A wise and satisfying read.

MAGGIE'S TREASURE

Maggie collects “treasure” until her home is bursting with it, then figures out a creative way to share its joys.

People in her neighborhood think Maggie is picking up trash; her neighbor, the city workers, and even the mayor thank her for service. But when her treasure grows beyond a box to fill a drawer and then the cupboards and even the yard, people in the neighborhood begin to talk. But only when her parents have had enough and Maggie herself sees that it’s too much does she start thinking what she can do about it. She works at her idea for days and finally invites people to come take “free riches.” From her bits and pieces, she has created beautiful things, like jewelry and painted rocks, as well as useful things, like telescopes and music makers. Her neighbors come and take her creations home; they learn the value of “treasure,” and Maggie learns that she doesn’t need it all. Bright colors, lanky, stylized bodies in dramatic gestures, and pages busy with collections of objects combine to form an engaging set of pictures for young readers to pore over. While the premise of the story may give some adults pause, the gentle message, dynamic illustrations, and endearing protagonist make this title a winner. Maggie is brown-skinned like her father; her mother appears to be White. (This book was reviewed digitally with 11-by-16.8-inch double-page spreads viewed at 67.5% of actual size.)

A wise and satisfying read. (Picture book. 4-9)

Pub Date: Sept. 1, 2020

ISBN: 978-1-77306-237-2

Page Count: 32

Publisher: Groundwood

Review Posted Online: June 30, 2020

Kirkus Reviews Issue: July 15, 2020

Did you like this book?

No Comments Yet

Positively refreshing.

Our Verdict

  • Our Verdict
  • GET IT

  • New York Times Bestseller

  • IndieBound Bestseller

HAIR LOVE

A black girl helps her dad learn how to give her the perfect hairstyle for a very special day.

Zuri’s voluminous head of hair “has a mind of its own. It kinks, coils, and curls every which way.” She is pictured asleep with a large Afro framing her face. She is proud of her hair, which she sometimes wears in braids with beads like a princess and other times in pigtail puffs. But today is a special day. She knows Daddy is “worn-out” and probably needs a break, so she lets him sleep in while she looks up hairstyles on a tablet. When Daddy wakes and offers to help, he tries a series of hairstyles that just don’t work. Finally, Zuri grabs some hair supplies and shows him a tutorial. “Watching carefully… / Daddy combed, / parted, oiled, and twisted. / He nailed it!” Zuri is lovely and happy with her freshly done hairstyle, and when Mommy arrives to their “Welcome Home” sign, she loves Zuri’s look too. The digital illustrations feature details that feel just right: Zuri’s thick, textured hair, Daddy’s locs and tattoo, and dark-skinned Mom’s bright headwrap. While it’s unclear where Mommy is returning from (she is dressed casually and has a rolling black suitcase), this authentic depiction of a loving and whole black family broadens the scope of representation.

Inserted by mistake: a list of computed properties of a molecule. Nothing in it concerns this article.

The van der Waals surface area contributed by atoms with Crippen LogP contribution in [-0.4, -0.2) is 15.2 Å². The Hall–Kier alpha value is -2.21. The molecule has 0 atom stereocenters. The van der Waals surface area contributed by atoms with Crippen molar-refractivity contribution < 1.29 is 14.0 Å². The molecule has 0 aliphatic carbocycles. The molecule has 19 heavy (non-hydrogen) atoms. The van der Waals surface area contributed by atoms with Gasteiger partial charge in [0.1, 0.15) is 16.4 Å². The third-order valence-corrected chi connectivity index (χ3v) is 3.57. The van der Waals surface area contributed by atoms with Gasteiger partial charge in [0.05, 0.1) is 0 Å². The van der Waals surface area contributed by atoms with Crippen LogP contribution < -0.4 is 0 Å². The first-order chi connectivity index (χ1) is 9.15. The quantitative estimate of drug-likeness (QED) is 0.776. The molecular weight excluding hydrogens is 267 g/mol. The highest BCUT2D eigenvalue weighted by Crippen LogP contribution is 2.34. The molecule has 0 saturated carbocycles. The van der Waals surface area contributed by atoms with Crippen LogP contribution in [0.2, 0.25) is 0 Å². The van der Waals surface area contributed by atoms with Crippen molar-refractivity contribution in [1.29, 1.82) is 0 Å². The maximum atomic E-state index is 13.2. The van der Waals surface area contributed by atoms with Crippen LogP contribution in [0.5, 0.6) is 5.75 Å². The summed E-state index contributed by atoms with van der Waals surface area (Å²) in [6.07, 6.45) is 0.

Positively refreshing. (Picture book. 4-9)

Pub Date: May 14, 2019

ISBN: 978-0-525-55336-6

Page Count: 32

Publisher: Kokila

Review Posted Online: March 3, 2019

Kirkus Reviews Issue: March 15, 2019

Did you like this book?

This seemingly simple tale packs a satisfying emotional punch. Scarily good! (Picture book. 4-7)

LOVE MONSTER

Monster lives in Cutesville, where he feels his googly eyes make him unlovable, especially compared to all the “cute, fluffy” kittens, puppies and bunnies. He goes off to find someone who will appreciate him just the way he is…with funny and heartwarming results.

A red, scraggly, pointy-eared, arm-dragging monster with a pronounced underbite clutches his monster doll to one side of his chest, exposing a purplish blue heart on the other. His oversized eyes express his loneliness. Bright could not have created a more sympathetic and adorable character. But she further impresses with the telling of this poor chap’s journey. Since Monster is not the “moping-around sort,” he strikes out on his own to find someone who will love him. “He look[s] high” from on top of a hill, and “he look[s] low” at the bottom of the same hill. The page turn reveals a rolling (and labeled) tumbleweed on a flat stretch. Here “he look[s] middle-ish.” Careful pacing combines with dramatic design and the deadpan text to make this sad search a very funny one. When it gets dark and scary, he decides to head back home. A bus’s headlights shine on his bent figure. All seems hopeless—until the next page surprises, with a smiling, orange monster with long eyelashes and a pink heart on her chest depicted at the wheel. And “in the blink of a googly eye / everything change[s].”

This seemingly simple tale packs a satisfying emotional punch. Scarily good! (Picture book. 4-7)

Pub Date: Dec. 31, 2013

ISBN: 978-0-374-34646-1

Page Count: 32

Publisher: Farrar, Straus and Giroux

Review Posted Online: Sept. 18, 2013

Kirkus Reviews Issue: Oct. 1, 2013

Did you like this book?

No Comments Yet
more